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More rain possible overnight after thunderstorms shut down Pride Parade

There is a possibility that storms may make their way into the metro Chicagoland area, but severe weather chances are lower, the weather service said.

Chicago skyline as seen from Soldier Field.
Sunday night storms may pose a risk of wind damage with gusts of up to 65 miles per hour and frequent lightning, the weather service said.
Sun-Times photo

A storm system moving southeast from Wisconsin may bring strong winds and heavy rains near the city Sunday night after thunderstorms hit Chicago and ended the Chicago Pride Parade early.

Additional complex thunderstorms are expected in areas east of Chicago until about 9 p.m., the weather service said. Storms may be severe and pose a risk of wind damage with gusts of up to 65 miles per hour and frequent lightning.

There is a possibility that these storms may make their way into the metro Chicagoland area, but severe weather chances are lower, the weather service said.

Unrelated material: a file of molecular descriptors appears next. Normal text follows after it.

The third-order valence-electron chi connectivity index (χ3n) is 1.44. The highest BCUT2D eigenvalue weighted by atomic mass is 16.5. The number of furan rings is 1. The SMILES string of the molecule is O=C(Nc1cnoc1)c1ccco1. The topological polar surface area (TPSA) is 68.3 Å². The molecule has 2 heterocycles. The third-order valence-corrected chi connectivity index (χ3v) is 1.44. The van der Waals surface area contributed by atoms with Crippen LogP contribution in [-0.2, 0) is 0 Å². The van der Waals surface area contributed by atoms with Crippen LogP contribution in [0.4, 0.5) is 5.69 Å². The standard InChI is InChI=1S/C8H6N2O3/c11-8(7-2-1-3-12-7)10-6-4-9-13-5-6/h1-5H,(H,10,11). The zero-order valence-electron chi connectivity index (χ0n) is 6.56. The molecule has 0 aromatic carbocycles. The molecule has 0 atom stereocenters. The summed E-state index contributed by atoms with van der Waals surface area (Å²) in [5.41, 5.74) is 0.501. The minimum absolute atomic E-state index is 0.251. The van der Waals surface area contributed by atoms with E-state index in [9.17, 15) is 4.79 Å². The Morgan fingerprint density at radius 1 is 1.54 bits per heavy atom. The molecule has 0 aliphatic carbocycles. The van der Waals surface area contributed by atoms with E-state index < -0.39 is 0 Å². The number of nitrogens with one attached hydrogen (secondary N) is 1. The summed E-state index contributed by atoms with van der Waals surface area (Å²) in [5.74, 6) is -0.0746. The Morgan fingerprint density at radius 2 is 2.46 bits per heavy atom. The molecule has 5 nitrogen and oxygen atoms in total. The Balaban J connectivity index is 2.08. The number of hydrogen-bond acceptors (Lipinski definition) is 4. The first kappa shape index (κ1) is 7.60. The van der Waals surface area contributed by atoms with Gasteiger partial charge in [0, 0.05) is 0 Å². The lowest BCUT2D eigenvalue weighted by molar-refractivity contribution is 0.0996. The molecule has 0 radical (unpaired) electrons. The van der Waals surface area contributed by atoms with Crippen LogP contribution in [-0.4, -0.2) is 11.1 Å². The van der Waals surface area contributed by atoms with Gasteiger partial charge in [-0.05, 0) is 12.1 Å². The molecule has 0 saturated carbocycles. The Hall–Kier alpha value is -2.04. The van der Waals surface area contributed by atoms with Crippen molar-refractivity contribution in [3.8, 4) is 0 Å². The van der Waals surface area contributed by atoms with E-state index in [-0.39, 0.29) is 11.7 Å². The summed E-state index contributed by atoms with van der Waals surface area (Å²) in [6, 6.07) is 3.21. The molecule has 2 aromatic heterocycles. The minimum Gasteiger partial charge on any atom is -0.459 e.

The 50th Annual Chicago Pride Parade was a casualty of the thunderstorms that moved across the area Sunday afternoon.

About 2:35 p.m., the Police Department said they were stopping the parade because of “inclement weather.” Just after 3 p.m., the department announced the parade’s cancellation.

Several parade floats were held in anticipation of the storms before they could take off on their route, the OEMC said.

The parade, which kicked off at noon from Montrose Avenue and Broadway, had previously been planned to go on “rain or shine,” according to the parade’s official website.

A severe thunderstorm warning was in effect until 3:30 p.m. for Chicago and the surrounding area, including Cook, Will, Kankakee and DuPage counties, the weather service said. The area was under a severe thunderstorm watch until 6 p.m., as were more than 30 neighboring counties in Illinois and northern Wisconsin.